Published: 11th June 2021
Kerala Higher Education Minister Dr R Bindu: Rajiv Gandhi introduced privatisation, NEP strengthened it and made education a commodity
We spoke to Kerala's new Higher Education Minister Dr R Bindu who talks about the challenges the sector faces
A few decades ago, as an 18-year-old, Dr R Bindu was a member of the University of Calicut's syndicate. This was the first time that she got a hang of how things work in the Higher Education sector in India. She recalls debating and discussing the plans of privatisation in education, introduced by the then Prime Minister Rajiv Gandhi. After that, there was no turning back. A few years later, she came back to work in the same sector, as an English professor in a college under the same university, where she taught for 26 years. At that time, she was also a member of the Higher Education Council's advisory board.
In 2021, this Communist party veteran won her first assembly election, to take oath as Kerala's new Minister for Collegiate Education, Technical Education, Universities, Entrance Examinations, National Cadet Corps, Additional Skill Acquisition Programme, and Social Justice. Bindu is excited about her portfolio for she knows that this is one sector that she knows inside out and where can make a lot of constructive changes. "It is a field that I know well and I am aware of the issues here," she tells us. There is a lot more that she told us in a conversation that she made time for, in between a long road trip.
Despite faring well in school education, Kerala's Higher Education institutions rarely bag good ranks in the National Institutions Ranking Framework. Why is this?
Kerala has always concentrated on the universalisation of education and provided access to all groups compared to other states, which provided access to only elite classes. However, we couldn't make a lot of qualitative changes in our education system. A change is indispensable. Currently, our goal is the betterment of all Higher Education institutions in the country, so that all of them score above 3.5 in the NAAC ranking. At the same time, one must note that our colleges have representation of all classes and are inclusive.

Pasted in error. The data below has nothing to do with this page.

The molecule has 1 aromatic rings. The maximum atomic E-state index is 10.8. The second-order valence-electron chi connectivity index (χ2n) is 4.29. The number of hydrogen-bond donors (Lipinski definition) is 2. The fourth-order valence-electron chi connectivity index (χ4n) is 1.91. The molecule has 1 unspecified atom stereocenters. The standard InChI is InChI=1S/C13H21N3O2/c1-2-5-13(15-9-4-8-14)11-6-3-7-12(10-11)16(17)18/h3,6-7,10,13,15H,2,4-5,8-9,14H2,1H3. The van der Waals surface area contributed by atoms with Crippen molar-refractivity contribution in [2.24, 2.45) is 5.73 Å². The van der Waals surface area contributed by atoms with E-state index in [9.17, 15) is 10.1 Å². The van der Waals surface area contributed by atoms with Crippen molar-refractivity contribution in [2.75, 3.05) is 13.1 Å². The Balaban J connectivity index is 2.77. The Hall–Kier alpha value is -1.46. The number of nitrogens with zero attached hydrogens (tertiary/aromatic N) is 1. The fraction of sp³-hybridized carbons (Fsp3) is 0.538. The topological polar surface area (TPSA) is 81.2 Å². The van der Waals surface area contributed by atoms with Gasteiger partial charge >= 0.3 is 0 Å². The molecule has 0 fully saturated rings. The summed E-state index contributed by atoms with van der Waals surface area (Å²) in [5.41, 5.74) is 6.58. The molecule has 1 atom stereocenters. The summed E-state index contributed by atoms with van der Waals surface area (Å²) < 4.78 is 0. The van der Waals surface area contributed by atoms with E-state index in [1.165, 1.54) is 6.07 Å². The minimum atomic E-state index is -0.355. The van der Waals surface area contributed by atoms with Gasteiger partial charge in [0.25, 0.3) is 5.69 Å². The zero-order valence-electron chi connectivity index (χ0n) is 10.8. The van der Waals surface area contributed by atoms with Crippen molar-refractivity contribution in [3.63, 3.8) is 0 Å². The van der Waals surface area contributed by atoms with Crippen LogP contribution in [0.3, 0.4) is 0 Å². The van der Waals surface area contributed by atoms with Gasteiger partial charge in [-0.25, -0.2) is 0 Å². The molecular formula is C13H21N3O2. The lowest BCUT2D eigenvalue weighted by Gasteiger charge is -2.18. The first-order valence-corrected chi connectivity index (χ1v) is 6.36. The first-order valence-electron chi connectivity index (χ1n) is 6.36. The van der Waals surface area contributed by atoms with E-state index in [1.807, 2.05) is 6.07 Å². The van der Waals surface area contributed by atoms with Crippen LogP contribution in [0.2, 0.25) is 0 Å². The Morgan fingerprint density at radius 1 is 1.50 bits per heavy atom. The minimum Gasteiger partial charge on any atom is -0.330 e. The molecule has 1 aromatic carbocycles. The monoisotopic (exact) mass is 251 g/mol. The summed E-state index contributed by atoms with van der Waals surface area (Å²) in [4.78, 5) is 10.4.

What are the changes that we are looking at?
The rules and statutes of our universities have to be updated. These were made years ago. Even though they were apt at that time, they have become quite outdated. The Higher Education sector plays a pivotal role in making ours a 'knowledge society'. The nature and content of the courses must be changed. Also, skilling should be given priority. Other than that, interdisciplinary courses and new generation studies that address the demand of the 21st century must be introduced.
When will the universities reopen? Will students be vaccinated on priority?
We do not know when the universities will reopen. And to vaccinate, vaccines should be available. The government's priority is to vaccinate the elderly first.
You spoke about how the Rajiv Gandhi government introduced privatisation. The NEP faces the same criticism from left circles. How have things transformed over years?
The NEP closes all scopes for social justice. The unified syllabus and the fee structures that it mentions keeps children from the middle-class out of the education system. During Gandhi's time, privatisation's seeds were sown. But it wasn't this bad. even though the Indian universities at that time were considered as experimentation labs of globalisation. Rajiv Gandhi introduced these concepts, NEP strengthened it and made education a commodity.
What are your issues with the NEP?
The NEP doesn't mention secularism, which is a constitutional value and this was the first educational document that doesn't specify it. Casteist and communalist feelings are getting developed over years in Indian academia. In the last few years, a lot of communal people were appointed to key posts.
Could you talk a little about your time in the JNU?
I was a student of the Jawaharlal Nehru University from 1990 to 1994. I had to leave my PhD and come to Kerala because I got a job. The environment there was very liberal and it helped me shape my worldview. We had a lot of debates and discussions there and there was representation from people from all Indian states.